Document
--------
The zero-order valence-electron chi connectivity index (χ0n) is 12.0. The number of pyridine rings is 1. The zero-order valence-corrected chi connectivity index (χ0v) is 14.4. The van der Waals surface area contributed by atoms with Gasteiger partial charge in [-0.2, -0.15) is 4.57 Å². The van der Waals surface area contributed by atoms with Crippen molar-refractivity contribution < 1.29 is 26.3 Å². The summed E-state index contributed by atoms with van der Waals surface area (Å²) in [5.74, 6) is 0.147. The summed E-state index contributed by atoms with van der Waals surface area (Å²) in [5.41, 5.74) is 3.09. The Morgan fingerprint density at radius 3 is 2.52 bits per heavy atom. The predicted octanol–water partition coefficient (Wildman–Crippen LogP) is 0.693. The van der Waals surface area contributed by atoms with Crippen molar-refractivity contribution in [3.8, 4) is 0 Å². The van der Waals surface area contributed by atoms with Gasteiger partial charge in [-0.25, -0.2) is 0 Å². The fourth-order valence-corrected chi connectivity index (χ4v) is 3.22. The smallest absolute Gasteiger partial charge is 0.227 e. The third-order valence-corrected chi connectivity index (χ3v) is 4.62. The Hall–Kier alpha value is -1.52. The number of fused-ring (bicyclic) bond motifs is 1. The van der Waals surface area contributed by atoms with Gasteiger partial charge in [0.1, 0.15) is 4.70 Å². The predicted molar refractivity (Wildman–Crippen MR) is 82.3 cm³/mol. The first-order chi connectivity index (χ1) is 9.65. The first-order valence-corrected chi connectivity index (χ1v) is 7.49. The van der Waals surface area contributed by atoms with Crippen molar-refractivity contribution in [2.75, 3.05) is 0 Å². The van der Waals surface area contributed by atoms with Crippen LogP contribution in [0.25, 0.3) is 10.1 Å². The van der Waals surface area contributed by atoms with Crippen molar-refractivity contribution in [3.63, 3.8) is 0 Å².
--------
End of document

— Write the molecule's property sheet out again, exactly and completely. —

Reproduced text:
The zero-order valence-electron chi connectivity index (χ0n) is 12.0. The number of pyridine rings is 1. The zero-order valence-corrected chi connectivity index (χ0v) is 14.4. The van der Waals surface area contributed by atoms with Gasteiger partial charge in [-0.2, -0.15) is 4.57 Å². The van der Waals surface area contributed by atoms with Crippen molar-refractivity contribution < 1.29 is 26.3 Å². The summed E-state index contributed by atoms with van der Waals surface area (Å²) in [5.74, 6) is 0.147. The summed E-state index contributed by atoms with van der Waals surface area (Å²) in [5.41, 5.74) is 3.09. The Morgan fingerprint density at radius 3 is 2.52 bits per heavy atom. The predicted octanol–water partition coefficient (Wildman–Crippen LogP) is 0.693. The van der Waals surface area contributed by atoms with Crippen molar-refractivity contribution in [3.8, 4) is 0 Å². The van der Waals surface area contributed by atoms with Gasteiger partial charge in [-0.25, -0.2) is 0 Å². The fourth-order valence-corrected chi connectivity index (χ4v) is 3.22. The smallest absolute Gasteiger partial charge is 0.227 e. The third-order valence-corrected chi connectivity index (χ3v) is 4.62. The Hall–Kier alpha value is -1.52. The number of fused-ring (bicyclic) bond motifs is 1. The van der Waals surface area contributed by atoms with Gasteiger partial charge in [0.1, 0.15) is 4.70 Å². The predicted molar refractivity (Wildman–Crippen MR) is 82.3 cm³/mol. The first-order chi connectivity index (χ1) is 9.65. The first-order valence-corrected chi connectivity index (χ1v) is 7.49. The van der Waals surface area contributed by atoms with Crippen molar-refractivity contribution in [2.75, 3.05) is 0 Å². The van der Waals surface area contributed by atoms with Crippen LogP contribution in [0.25, 0.3) is 10.1 Å². The van der Waals surface area contributed by atoms with Crippen molar-refractivity contribution in [3.63, 3.8) is 0 Å².